Epidemiological radiation studies become increasingly impractical at low doses because of the large sample sizes required, because the background cancer rate is high enough that the study’s signal-to-noise ratio becomes prohibitively low. To estimate cancer risks at low doses (and potentially more chronic exposures), one then needs to extrapolate radiation-related risks from epidemiological studies at higher doses (Puskin, 2008).
In any epidemiological study, investigators need to carefully examine whether an observed association is real or results from bias.8 Well-designed epidemiological studies aim to minimize bias problems or at least to characterize their potential influence. The approaches taken to minimize bias in low-dose radiation epidemiology vary, in part depending on decisions about the study design, statistical methods, and opportunities available to investigators for data collection.
Studies aiming to estimate risks at low radiation doses deal with challenging problems related to design, analysis, and interpretation of the study findings. These include
- Measurement errors related to estimation of radiation doses and uncertainties in dosimetric models,
- Confounding, which is related to factors other than radiation that cause the outcome of interest, and
- Model uncertainty in selection of dose-response models.
The NCRP (2012) and others have provided comprehensive reviews of the sources of bias and uncertainty in radiation epidemiological studies.
The three most commonly used types of epidemiological studies designed to answer questions about low-dose radiation are cohort studies, case-control studies, and ecological studies. The following sections discuss those and risk-projection models.
Epidemiological Study Designs
Cohort studies typically follow a group of exposed and a group of unexposed individuals over time to determine disease occurrence in relation to radiation exposure. Much of what we know about cancer risks at lower radiation levels comes from the study of the atomic-bombing survivors of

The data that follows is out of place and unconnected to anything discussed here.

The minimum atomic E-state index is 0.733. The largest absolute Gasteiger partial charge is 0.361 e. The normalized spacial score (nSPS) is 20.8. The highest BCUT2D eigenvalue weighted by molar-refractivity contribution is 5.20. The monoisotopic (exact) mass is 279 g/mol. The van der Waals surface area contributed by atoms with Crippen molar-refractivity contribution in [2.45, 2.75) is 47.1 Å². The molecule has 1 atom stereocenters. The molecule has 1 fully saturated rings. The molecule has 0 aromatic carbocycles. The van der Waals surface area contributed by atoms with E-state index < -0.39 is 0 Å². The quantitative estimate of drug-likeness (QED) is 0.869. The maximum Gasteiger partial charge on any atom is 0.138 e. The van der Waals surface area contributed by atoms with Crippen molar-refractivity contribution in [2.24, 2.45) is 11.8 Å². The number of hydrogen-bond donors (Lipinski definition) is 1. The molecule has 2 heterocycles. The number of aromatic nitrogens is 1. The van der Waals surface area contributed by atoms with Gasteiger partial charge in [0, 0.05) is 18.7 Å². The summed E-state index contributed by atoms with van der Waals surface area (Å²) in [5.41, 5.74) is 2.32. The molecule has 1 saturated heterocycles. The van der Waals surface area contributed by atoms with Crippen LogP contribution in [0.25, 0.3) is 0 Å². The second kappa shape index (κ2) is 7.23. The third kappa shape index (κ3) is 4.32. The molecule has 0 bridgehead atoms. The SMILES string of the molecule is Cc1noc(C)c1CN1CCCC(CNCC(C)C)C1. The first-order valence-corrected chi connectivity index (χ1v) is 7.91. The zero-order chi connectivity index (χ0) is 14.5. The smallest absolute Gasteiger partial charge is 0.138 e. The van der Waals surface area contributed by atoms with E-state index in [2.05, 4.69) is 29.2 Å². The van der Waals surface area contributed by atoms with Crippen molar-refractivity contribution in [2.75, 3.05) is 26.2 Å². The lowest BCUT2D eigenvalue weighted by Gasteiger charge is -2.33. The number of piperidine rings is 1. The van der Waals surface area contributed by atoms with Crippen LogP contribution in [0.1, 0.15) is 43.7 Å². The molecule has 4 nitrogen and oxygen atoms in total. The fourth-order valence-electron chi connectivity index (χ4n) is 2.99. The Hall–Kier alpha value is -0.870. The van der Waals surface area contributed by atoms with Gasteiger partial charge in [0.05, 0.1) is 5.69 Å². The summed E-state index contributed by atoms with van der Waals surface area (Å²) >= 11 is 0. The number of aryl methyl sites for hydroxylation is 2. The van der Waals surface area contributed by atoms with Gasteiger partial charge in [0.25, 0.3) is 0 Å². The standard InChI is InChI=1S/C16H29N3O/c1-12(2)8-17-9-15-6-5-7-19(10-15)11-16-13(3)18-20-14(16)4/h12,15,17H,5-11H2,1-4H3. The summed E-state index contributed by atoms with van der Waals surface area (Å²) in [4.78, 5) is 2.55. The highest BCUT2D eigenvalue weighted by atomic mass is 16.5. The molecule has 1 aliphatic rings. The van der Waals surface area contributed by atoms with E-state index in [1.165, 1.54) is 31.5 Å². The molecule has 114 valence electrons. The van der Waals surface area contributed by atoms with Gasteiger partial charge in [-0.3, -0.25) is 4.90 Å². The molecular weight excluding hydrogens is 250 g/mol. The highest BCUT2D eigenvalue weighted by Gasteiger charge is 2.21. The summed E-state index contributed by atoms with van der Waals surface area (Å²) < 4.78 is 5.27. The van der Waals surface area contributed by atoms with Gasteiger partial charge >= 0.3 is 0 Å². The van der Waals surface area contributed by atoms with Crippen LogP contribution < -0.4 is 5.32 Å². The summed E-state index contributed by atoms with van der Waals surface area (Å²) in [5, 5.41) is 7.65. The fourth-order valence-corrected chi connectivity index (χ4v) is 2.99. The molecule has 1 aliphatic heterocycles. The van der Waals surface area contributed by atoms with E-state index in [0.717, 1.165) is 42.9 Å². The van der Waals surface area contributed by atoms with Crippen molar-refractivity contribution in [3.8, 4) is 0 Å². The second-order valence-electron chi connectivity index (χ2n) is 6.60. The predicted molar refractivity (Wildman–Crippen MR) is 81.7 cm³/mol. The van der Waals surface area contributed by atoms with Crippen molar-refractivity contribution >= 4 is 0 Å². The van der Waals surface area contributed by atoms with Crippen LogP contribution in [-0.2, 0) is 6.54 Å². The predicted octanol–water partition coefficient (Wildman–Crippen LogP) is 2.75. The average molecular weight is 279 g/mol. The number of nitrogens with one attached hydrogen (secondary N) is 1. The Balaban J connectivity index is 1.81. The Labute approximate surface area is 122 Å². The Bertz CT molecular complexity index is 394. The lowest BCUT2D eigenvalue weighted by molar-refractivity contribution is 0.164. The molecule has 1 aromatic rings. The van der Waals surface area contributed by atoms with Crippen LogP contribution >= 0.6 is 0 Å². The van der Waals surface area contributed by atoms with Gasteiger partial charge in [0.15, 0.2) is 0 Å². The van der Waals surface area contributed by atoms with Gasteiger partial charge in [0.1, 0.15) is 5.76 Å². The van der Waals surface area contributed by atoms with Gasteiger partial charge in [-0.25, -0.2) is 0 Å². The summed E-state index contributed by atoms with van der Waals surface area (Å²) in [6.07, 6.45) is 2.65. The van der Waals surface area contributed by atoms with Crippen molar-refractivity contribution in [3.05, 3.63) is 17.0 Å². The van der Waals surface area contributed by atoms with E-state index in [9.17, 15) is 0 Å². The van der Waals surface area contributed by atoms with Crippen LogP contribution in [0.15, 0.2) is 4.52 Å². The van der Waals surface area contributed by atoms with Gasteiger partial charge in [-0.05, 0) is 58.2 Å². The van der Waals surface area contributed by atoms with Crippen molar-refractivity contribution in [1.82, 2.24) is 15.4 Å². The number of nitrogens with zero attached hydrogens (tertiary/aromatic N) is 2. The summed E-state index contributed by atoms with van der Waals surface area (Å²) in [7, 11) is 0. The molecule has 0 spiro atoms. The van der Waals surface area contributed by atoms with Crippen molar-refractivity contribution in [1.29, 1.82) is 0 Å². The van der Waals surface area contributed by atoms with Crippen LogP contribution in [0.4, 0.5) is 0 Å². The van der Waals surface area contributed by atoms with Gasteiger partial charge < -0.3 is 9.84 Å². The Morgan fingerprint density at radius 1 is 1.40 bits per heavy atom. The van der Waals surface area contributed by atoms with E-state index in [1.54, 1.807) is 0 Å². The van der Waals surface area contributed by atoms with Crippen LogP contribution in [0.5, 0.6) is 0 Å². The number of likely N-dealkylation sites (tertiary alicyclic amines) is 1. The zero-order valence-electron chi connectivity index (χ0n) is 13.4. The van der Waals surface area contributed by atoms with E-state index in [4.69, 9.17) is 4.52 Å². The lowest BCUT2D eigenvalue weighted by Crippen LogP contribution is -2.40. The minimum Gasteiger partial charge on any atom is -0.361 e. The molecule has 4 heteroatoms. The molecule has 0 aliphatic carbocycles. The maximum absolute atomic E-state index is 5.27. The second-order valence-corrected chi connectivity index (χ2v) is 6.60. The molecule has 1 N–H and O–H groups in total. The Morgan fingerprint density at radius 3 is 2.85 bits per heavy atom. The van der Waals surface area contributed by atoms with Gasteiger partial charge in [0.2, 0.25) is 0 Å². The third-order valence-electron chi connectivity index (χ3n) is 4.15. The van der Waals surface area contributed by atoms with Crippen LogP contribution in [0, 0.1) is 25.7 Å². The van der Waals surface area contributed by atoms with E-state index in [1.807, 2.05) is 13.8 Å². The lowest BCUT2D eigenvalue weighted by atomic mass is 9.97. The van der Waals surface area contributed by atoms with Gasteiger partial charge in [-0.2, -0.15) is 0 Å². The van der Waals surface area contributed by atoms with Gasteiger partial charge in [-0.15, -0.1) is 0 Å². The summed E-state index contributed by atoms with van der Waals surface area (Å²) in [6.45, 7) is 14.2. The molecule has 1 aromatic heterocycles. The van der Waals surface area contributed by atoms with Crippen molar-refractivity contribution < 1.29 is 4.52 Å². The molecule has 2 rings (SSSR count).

8 Bias is an error in the measurement of a factor that can arise, for example, from choosing study subjects that are not representative of the overall population (i.e., selection bias) or from inaccurate or incomplete information on the disease or exposure (i.e., information bias).
Hiroshima and Nagasaki, Japan. The Life Span Study (LSS) cohort, the main cohort of these survivors, includes about 94,000 atomic-bombing survivors who were within 10 km of the bombs’ hypocenter and about 26,000 individuals who were not in either of these two cities at the times of the bombings. The Radiation Effects Research Foundation and its predecessor, the Atomic Bomb Casualty Commission, tracked cancer incidence (Preston et al., 2007), cancer mortality (Ozasa et al., 2012), and non-cancer-related mortality (Neriishi et al., 2012; Ozasa et al., 2012; Shimizu et al., 2010) rates in the LSS cohort. Estimates of doses to cohort members reflect major efforts to retrospectively collect data on survivors’ locations and degree of shielding at the time of the bombings (Cullings et al., 2006). Dosimetry systems have been recently revised to derive exposure estimates for many (but not all) members of the cohort.
Since the inception of the LSS, the investigators involved have been concerned with issues of confounding, measurement error, and selection bias. To be part of the LSS, individuals must have survived for at least five years after the bombings, an inclusion criterion that may be related to the ability to survive acute effects (Pierce et al., 2007). Exposure was determined in part by each person’s location and shielding conditions, and one concern is confounding of the radiation effect by other disease risk factors related to each individual’s location and shielding conditions at the time of the bombing. Proximity to the hypocenter in Hiroshima, for example, was not only related to radiation exposure from the bomb but also potentially related to each individual’s occupation, socioeconomic status (SES), and other independent risk factors for mortality that simultaneously can be correlated with dose. Another concern is exposure misclassification caused by uncertainty in determining the survivors’ location and shielding. Studies have varied in their use of self-reported information to classify survivors with respect to distance from the hypocenter, level of shielding, and the presence of acute radiation effects such as hair loss.